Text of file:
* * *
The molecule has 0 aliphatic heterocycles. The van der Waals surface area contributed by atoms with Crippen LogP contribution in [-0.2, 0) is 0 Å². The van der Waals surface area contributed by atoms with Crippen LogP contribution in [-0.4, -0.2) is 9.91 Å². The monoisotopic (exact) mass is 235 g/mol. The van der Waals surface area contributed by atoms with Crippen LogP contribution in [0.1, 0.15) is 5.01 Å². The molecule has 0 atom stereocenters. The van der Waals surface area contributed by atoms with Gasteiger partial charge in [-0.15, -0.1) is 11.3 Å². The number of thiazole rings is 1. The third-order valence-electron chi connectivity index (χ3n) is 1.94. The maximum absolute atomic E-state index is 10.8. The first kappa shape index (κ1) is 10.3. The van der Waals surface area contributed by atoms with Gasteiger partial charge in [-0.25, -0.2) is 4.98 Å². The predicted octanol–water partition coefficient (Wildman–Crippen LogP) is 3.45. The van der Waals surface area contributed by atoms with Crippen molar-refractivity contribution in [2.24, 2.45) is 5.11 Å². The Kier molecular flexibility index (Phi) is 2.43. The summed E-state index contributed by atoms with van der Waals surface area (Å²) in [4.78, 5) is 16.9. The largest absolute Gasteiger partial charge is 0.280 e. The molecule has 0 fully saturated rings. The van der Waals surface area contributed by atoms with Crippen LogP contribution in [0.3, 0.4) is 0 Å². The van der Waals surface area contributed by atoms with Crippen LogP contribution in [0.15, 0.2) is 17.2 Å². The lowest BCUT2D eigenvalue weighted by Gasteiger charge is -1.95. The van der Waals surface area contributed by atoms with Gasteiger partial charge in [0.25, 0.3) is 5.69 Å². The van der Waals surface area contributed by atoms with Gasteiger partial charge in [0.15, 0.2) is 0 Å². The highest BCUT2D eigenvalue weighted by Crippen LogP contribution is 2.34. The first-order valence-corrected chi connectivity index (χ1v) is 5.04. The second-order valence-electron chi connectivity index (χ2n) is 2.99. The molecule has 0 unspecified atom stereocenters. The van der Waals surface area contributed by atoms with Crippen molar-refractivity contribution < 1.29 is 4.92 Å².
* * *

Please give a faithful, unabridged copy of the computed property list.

The molecule has 0 aliphatic heterocycles. The van der Waals surface area contributed by atoms with Crippen LogP contribution in [-0.2, 0) is 0 Å². The van der Waals surface area contributed by atoms with Crippen LogP contribution in [-0.4, -0.2) is 9.91 Å². The monoisotopic (exact) mass is 235 g/mol. The van der Waals surface area contributed by atoms with Crippen LogP contribution in [0.1, 0.15) is 5.01 Å². The molecule has 0 atom stereocenters. The van der Waals surface area contributed by atoms with Gasteiger partial charge in [-0.15, -0.1) is 11.3 Å². The number of thiazole rings is 1. The third-order valence-electron chi connectivity index (χ3n) is 1.94. The maximum absolute atomic E-state index is 10.8. The first kappa shape index (κ1) is 10.3. The van der Waals surface area contributed by atoms with Gasteiger partial charge in [-0.25, -0.2) is 4.98 Å². The predicted octanol–water partition coefficient (Wildman–Crippen LogP) is 3.45. The van der Waals surface area contributed by atoms with Crippen molar-refractivity contribution in [2.24, 2.45) is 5.11 Å². The Kier molecular flexibility index (Phi) is 2.43. The summed E-state index contributed by atoms with van der Waals surface area (Å²) in [4.78, 5) is 16.9. The largest absolute Gasteiger partial charge is 0.280 e. The molecule has 0 fully saturated rings. The van der Waals surface area contributed by atoms with Crippen LogP contribution in [0.3, 0.4) is 0 Å². The van der Waals surface area contributed by atoms with Crippen LogP contribution in [0.15, 0.2) is 17.2 Å². The lowest BCUT2D eigenvalue weighted by Gasteiger charge is -1.95. The van der Waals surface area contributed by atoms with Gasteiger partial charge in [0.25, 0.3) is 5.69 Å². The van der Waals surface area contributed by atoms with Gasteiger partial charge in [0.15, 0.2) is 0 Å². The highest BCUT2D eigenvalue weighted by Crippen LogP contribution is 2.34. The first-order valence-corrected chi connectivity index (χ1v) is 5.04. The second-order valence-electron chi connectivity index (χ2n) is 2.99. The molecule has 0 unspecified atom stereocenters. The van der Waals surface area contributed by atoms with Crippen molar-refractivity contribution < 1.29 is 4.92 Å².